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Mexico Fights Prop. 187--Delicately : Politics: The government is seeking to avoid the appearance of interfering in the affairs of a neighboring state.


MEXICO CITY — Responding to nationalist outrage here over California's Proposition 187, the Mexican government is sponsoring a delicate but concerted campaign to defeat the state ballot measure without violating one of this nation's most cherished policies--non-interference in other nations' internal affairs.

In recent interviews, Mexico's point man on the issue, Deputy Foreign Secretary Andres Rozental, has condemned the proposal to deny public services to undocumented aliens in California and confirmed the Mexican government's formal efforts to fight it.

But in defining Mexico's strategy to block an initiative that might affect hundreds of thousands of undocumented Mexicans in California, Rozental also described the tricky balancing act facing this nation, most affected by the proposal.

"Without interfering with the United States, the government of Mexico will work actively to prevent the passage of the anti-immigration initiative 187," he declared recently, responding to a torrent of emotional challenges to the California ballot measure.

It has been assailed in Mexico City's media, has prompted thousands to take to the streets in capital protests and is to be the subject of large demonstrations planned this weekend in Tijuana.

Rozental stopped short of detailing what, if any, money his government has devoted to the cause but made clear that Mexico is supporting groups in the United States working to defeat Prop. 187.

"Mexico will participate with organizations, associations and human rights groups to bring down this proposition," he said, adding: "We have media campaign strategies to inform the entire California electorate of the contributions that Mexicans have made and continue to make to this state, so that no one will go away with the idea that we are responsible for the costs and problems of the state."

At the core of Mexico's argument, Rozental and Mexico Foreign Secretary Manuel Tello agreed in separate interviews, is the belief here that Mexicans in California are being used as scapegoats for an economic crisis in California, unrelated to undocumented migrants.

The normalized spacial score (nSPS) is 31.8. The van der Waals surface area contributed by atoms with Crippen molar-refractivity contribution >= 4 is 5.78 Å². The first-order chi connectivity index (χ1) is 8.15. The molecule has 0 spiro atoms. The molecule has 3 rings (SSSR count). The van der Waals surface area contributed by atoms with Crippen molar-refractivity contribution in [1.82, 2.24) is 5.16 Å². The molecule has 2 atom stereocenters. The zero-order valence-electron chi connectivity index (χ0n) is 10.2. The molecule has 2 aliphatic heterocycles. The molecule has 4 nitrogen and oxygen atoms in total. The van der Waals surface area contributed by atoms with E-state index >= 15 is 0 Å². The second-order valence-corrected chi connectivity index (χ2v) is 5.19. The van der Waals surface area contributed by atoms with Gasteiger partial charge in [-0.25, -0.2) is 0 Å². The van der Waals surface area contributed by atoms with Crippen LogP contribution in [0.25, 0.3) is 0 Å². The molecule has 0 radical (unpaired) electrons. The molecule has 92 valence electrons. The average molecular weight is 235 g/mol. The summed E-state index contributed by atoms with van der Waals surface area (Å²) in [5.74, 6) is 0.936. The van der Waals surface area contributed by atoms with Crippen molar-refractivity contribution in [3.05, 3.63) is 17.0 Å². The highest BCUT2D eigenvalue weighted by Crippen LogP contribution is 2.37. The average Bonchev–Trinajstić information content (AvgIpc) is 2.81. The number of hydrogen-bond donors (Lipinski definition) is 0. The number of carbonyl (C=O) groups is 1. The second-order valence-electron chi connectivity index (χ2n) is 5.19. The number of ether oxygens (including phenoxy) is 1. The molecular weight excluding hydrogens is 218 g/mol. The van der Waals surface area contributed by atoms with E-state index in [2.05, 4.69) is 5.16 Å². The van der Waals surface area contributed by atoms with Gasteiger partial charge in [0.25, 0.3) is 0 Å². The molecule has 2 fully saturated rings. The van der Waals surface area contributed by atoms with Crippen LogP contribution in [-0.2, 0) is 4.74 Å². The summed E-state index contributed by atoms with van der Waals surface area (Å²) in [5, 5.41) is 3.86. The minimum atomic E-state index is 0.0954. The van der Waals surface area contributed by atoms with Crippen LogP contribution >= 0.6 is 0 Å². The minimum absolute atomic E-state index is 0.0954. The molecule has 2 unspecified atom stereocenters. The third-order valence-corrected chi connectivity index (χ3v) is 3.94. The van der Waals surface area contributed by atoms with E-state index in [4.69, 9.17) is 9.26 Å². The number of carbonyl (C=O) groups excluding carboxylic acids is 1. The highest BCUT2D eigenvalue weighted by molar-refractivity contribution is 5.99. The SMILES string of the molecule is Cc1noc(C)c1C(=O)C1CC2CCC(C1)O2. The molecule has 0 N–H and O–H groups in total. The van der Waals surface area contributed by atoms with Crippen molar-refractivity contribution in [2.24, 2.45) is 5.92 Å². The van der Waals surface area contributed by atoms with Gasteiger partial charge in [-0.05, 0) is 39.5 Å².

And for a nation ill-prepared to offer those migrants a better life at home, the greatest concern here is that Prop. 187 will touch off what Tello this week called a "xenophobic wave that will spread into other American states along the frontier with Mexico."


Such a backlash, say some Mexican and Latin American human rights groups fueling the government's anti-Prop. 187 crusade, would be disastrous for nations such as Mexico, where, they concede, the failure to deliver basic goods and human services ultimately is responsible for illegal immigration.

"We realize that in the last decades, for various and bitter circumstances that we won't analyze here, millions of women and men from our countries have abandoned their homes and land to immigrate to other latitudes where, with no more than strength to work, they could attain a life of dignity and a fair wage with which to give their children food, health, education and security," a Mexican-led human rights consortium declared in a statement.

But the group, whose members come from more than a dozen Latin American countries, stressed in a blitz of recent, paid advertisements throughout Mexico that any proposal to push migrants out of California is no solution.

The group called Prop. 187 "an aggression against the human and worker rights of a labor force that historically has contributed to forging California." Group members demanded its withdrawal, asserting it "undermines the image of a country that claims to be the world's leading superpower, a vanguard of liberty and a paradigm of justice."

The group's alternative: "The status of the so-called 'undocumenteds' " must be resolved not unilaterally by America or any of its states but by an international forum.

The Mexican government--which often has condemned the United States for interfering in other nations' internal affairs--has offered no alternatives to the problems identified by Prop. 187, instead taking pains to err on the side of caution.

But, amid a torrent of daily public condemnations of the California initiative in Mexico's nationalistic media, officials such as Rozental and others have spoken out against Prop. 187, saying it scapegoats a racial group.

Mexico is not alone in its protest. Elsewhere in Central America, the home region to tens of thousands of illegal immigrants in California, governments and members of the public have been expressing outrage.

"Gov. Pete Wilson is violating the human rights of California's immigrants," said the president of El Salvador, Armando Calderon Sol. "This is an affront to the dignity of man, woman and child. The very country founded on principles of liberty and human rights must repudiate this attitude."

Like much of Central America, El Salvador's economy is kept afloat by money sent home by Salvadorans living in the United States.

Other public reaction to Prop. 187 in Mexico has been more conservative and measured. A recent editorial in the daily La Reforma stressed that the blame and the consequences behind the issue must be shared.

"We have lost generations and generations of Mexicans that valiantly have decided to abandon their homes and family to search and find a better solution for their lives," analyst Enrique Canales wrote. "The proof is that the great majority do not want to come back and prefer to establish themselves there."

Fineman, The Times' Mexico City bureau chief, is now on assignment in Haiti. Times staff writer Tracy Wilkinson in San Salvador contributed to this report.


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